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Maximum Mac OS X Securityby John Ray
Synopses & Reviews
While Mac OS X is becoming more and more stable with each release, its UNIX/BSD underpinnings have security implications that ordinary Mac users have never before been faced with. Mac OS X can be used as both a powerful Internet server, or, in the wrong hands, a very powerful attack launch point.
Yet most Mac OS X books are generally quite simplistic — with the exception of the author's Mac OS X Unleashed, the first book to address OS X's underlying BSD subsystem.
Maximum Mac OS X Security takes a similar UNIX-oriented approach, going into significantly greater depth on OS X security topics:
The Unix/BSD underpinnings of Mac OS X have implications that ordinary Mac users have never before been faced with. Mac OS X can be used as both a powerful Internet server, or, in the wrong hands, a very powerful attack launch point. "Maximum Mac OS X Security" takes a Unix-oriented approach, going into significantly greater depth on OS X security topics.
Table of Contents
I. MAC OS X SECURITY BASICS: LEARNING TO THINK SECURE.1. An Introduction to Mac OS X Security.
What Is Security? Traditional Mac OS Versus Mac OS X. Understanding the Threat. Summary.
2. Thinking Secure: Security Philosophy and Physical Concerns.
Physical System Vulnerabilities. Server Location and Physical Access. Server and Facility Location. Physical Access to the Facility. Computer Use Policies. Physical Security Devices. Network Considerations. Summary.
3. People Problems: Users, Intruders, and the World Around Them.
Your Users: People with Whom You Share Your Computer. The Bad Guys: People Who Would Do Your System Harm. Everybody Else. Summary.
II. VULNERABILITIES AND EXPOSURES: HOW THINGS DON'T WORK, AND WHY.
4. Theft and Destruction of Property: Data Attacks.
Keeping Data Secret: Cryptography, Codes, and Ciphers. Data-Divulging Applications. Steganography and Steganalysis: Hiding Data in Plain Sight, and How to Find and Eliminate It. Summary.
5. Picking Locks: Password Attacks.
Typical Password Mechanisms. Testing Password Security. Improving Password Security, and Alternatives to the Standard Password Mechanisms in Mac OS X. Summary.
6. Evil Automatons: Malware, Trojans, Viruses, and Worms.
Defining Software Behavioral Space. Malware. Malware Threats. Solving the Problem. Summary.
7. Eavesdropping and Snooping for Information: Sniffers and Scanners.
Eavesdropping and Information Gathering. Monitoring Traffic with tcpdump. Sniffing Around with Ettercap. Network Surveys with NMAP. Other Information-Gathering Tools. Ethics of Information Gathering. Additional Resources. Summary.
8. Impersonation and Infiltration: Spoofing.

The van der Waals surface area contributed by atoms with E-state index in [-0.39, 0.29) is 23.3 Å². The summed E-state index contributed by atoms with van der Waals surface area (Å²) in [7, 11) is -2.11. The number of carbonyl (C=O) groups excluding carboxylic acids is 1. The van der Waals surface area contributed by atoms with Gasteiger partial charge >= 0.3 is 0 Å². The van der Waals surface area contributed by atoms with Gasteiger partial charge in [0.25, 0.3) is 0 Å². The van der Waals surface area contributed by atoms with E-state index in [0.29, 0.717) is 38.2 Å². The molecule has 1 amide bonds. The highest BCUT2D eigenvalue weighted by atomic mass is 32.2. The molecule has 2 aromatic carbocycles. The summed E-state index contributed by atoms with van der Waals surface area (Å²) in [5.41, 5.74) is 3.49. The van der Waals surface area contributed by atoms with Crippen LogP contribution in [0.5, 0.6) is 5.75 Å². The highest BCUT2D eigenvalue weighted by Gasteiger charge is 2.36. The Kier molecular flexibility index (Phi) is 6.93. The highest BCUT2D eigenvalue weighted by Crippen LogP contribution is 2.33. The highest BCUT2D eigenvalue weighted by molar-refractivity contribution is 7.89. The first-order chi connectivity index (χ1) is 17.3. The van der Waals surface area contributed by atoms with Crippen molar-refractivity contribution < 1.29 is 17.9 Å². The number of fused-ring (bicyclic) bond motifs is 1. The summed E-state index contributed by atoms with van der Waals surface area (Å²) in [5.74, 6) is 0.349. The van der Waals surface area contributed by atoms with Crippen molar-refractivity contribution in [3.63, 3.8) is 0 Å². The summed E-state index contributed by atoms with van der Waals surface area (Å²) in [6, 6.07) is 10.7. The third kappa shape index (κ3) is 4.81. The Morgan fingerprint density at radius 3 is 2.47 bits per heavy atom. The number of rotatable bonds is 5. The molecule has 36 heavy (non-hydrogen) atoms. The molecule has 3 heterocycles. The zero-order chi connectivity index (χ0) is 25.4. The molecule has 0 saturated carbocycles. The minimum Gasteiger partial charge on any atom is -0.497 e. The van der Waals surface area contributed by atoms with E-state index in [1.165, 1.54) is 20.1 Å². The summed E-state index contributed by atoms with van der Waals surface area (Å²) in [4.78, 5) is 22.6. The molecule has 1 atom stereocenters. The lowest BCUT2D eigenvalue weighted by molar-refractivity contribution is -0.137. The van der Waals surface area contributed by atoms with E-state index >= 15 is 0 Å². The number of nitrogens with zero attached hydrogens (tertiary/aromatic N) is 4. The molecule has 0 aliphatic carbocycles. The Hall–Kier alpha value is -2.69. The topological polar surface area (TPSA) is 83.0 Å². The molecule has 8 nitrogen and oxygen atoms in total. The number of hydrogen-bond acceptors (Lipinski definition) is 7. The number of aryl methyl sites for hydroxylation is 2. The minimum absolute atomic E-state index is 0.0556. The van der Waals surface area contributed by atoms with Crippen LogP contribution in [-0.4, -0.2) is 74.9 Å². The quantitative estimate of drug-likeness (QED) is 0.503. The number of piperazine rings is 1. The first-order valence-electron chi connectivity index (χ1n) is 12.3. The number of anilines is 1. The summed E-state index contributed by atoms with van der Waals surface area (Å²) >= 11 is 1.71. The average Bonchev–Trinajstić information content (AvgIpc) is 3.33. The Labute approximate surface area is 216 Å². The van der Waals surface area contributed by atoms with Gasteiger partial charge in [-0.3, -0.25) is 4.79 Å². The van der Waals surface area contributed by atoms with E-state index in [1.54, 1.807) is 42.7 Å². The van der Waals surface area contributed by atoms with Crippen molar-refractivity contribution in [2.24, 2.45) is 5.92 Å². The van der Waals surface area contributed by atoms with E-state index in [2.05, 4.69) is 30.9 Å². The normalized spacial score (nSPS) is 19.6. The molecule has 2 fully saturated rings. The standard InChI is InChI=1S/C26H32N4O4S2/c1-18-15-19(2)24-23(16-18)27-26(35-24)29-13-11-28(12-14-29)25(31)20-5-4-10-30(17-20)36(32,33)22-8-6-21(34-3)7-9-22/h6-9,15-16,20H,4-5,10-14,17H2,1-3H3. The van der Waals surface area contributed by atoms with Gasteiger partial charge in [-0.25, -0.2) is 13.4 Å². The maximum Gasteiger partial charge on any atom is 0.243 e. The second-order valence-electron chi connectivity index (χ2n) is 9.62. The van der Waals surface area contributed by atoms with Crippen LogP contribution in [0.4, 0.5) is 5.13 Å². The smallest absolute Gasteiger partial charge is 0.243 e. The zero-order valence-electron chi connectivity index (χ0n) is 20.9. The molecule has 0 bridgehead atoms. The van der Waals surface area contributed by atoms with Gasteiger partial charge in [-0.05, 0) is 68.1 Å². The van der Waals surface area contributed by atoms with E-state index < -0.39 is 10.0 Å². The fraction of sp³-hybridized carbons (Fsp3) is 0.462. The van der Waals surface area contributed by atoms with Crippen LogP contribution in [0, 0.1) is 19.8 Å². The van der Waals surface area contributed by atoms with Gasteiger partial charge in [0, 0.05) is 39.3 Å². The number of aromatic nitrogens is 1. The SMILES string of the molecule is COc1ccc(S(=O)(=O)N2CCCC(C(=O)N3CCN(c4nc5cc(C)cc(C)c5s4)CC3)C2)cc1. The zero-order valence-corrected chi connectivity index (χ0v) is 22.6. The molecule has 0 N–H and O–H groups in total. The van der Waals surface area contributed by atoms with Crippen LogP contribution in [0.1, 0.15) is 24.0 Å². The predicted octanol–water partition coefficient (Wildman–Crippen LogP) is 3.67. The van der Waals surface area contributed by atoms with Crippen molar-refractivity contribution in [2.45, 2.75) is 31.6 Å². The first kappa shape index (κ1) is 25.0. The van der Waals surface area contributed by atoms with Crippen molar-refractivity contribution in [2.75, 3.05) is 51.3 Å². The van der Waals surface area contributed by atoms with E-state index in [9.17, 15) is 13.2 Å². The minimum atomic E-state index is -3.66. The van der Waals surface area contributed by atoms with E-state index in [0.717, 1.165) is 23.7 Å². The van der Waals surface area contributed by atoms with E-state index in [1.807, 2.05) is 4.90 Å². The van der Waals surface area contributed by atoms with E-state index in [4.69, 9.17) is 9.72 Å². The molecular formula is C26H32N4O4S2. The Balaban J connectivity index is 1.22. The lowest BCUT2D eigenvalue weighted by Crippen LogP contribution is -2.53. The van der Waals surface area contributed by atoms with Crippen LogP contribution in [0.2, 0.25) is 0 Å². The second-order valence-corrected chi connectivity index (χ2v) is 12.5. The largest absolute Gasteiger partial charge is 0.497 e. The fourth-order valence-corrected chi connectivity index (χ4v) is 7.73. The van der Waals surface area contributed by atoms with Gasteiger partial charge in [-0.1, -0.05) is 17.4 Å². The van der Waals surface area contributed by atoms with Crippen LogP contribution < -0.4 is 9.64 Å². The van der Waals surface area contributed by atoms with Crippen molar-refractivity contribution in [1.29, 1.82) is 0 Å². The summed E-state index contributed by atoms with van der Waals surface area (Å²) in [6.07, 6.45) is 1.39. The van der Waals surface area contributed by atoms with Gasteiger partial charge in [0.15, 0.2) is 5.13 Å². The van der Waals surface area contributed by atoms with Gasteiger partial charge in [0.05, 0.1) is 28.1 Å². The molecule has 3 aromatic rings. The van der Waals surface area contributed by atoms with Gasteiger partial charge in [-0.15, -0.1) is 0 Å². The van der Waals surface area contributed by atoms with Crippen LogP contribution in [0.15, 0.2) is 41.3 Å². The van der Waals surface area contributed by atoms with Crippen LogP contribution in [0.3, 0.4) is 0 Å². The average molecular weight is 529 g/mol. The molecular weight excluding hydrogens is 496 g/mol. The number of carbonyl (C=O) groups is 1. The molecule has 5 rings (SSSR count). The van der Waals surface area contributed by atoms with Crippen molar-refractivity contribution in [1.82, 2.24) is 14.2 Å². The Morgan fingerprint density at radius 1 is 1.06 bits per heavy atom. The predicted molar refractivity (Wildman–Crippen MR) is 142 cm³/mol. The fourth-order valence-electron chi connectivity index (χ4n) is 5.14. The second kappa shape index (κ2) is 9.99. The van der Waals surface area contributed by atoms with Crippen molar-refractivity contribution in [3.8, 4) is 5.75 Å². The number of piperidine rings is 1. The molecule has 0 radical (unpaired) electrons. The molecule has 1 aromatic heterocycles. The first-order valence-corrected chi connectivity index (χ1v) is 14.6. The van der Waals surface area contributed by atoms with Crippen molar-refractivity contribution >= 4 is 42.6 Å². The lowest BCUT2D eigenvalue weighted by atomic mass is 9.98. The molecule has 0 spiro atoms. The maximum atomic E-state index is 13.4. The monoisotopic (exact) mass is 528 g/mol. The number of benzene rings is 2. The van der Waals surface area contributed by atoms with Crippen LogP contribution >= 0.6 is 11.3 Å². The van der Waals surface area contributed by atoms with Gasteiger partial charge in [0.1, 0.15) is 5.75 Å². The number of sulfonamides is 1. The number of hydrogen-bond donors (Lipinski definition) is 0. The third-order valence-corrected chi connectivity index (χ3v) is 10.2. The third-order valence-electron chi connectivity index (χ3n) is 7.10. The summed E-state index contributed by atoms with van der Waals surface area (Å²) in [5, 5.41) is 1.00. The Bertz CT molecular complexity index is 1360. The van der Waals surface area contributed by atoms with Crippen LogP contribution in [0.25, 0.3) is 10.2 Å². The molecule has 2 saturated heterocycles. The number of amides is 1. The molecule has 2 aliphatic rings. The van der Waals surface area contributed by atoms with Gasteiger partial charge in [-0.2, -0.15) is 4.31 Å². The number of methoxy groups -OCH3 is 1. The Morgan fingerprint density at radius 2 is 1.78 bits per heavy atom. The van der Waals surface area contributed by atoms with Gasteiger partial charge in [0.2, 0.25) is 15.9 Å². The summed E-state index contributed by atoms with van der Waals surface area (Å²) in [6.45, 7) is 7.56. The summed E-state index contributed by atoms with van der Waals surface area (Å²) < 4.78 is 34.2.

Spoofing Attacks. Spoofing Defenses. Summary.
9. Everything Else.
DoS. Buffer Overflows. Session Hijacking. Everything Else. Additional Resources. Summary.
III. SPECIFIC MAC OS X RESOURCES AND HOW TO SECURE THEM: SECURITY TIPS, TRICKS, AND RECIPES.
10. User, Environment, and Application Security.
Adding a New User. Using the NetInfo Database to Customize a User. Sane User Account Management. Skeleton User Accounts. Command-Line Administration Tools. Restricting User Capabilities. Summary.
11. Introduction to Mac OS X Network Services.
What Is a Network Service? Network Service Vulnerabilities. Controlling Mac OS X Network Service Processes. Protecting inetd with TCP Wrappers. Increasing Security with xinetd. Summary.
12. FTP Security.
FTP Vulnerabilities. Activating the FTP Server. Configuring the Default lukemftpd FTP Server. Setting Up Anonymous FTP. Replacing the Mac OS X FTP Server. Alternatives to FTP. Summary.
13. Mail Server Security.
Basic Vulnerabilities. Sendmail. Activating Sendmail on Mac OS X. Protecting Sendmail. Updating Your Sendmail Installation. Postfix as an Alternative. Installing Postfix. Protecting Postfix. Delivering MailUW IMAP. Summary.
14. Remote Access: Secure Shell, VNC, Timbuktu, Apple Remote Desktop.
What Is SSH? SSH Vulnerabilities. Vulnerabilities in telnet and rlogin. Activating SSH. Advanced SSH Features. GUI Access Methods. Summary.
15. Web Server Security.
Introducing Apache. SSL-Protected Apache. Additional Resources. Summary.
16. File Sharing Security.
Apple Filing Protocol. WebDAV. Sharing Files with Samba. Common Unix Printing System. Other Resources. Summary.
IV. PREVENTION, DETECTION, AND REACTION TO ATTACKS: HEALTH CARE AND CHECKUPS FOR YOUR MACHINE.
17. Blocking Network Access: Firewalls.
Firewalling. Built-In GUI Mac OS X Firewall Tools. Built-In Command-Line Mac OS X Firewall Tools. Firewall Hardware. Firewall Resources. Summary.
18. Alarm Systems: Intrusion Detection.
What Is Intrusion Detection? Psionic PortSentry. Snort. IDS Resources. Summary.
19. Logs and User Activity Accounting.
The Role of Logs. User Logins and Accounting. Automated Log Monitoring: LogSentry. Common System Log Changes. Summary.
20. Disaster Planning and Recovery.
What Is Disaster Recovery and Why Do You Need It? Creating a Disaster Recovery Plan. Mac OS X Backup Software. Synchronizing Files: rsync. Summary.
Appendix A. Glossary.
Appendix B. Security Resources.
Appendix C. Secure Web Development.
Web Development Risks. Protecting Your Web Applications. Adding and Using suEXEC. Testing for Known CGI Vulnerabilities: Whisker. Additional Resources.
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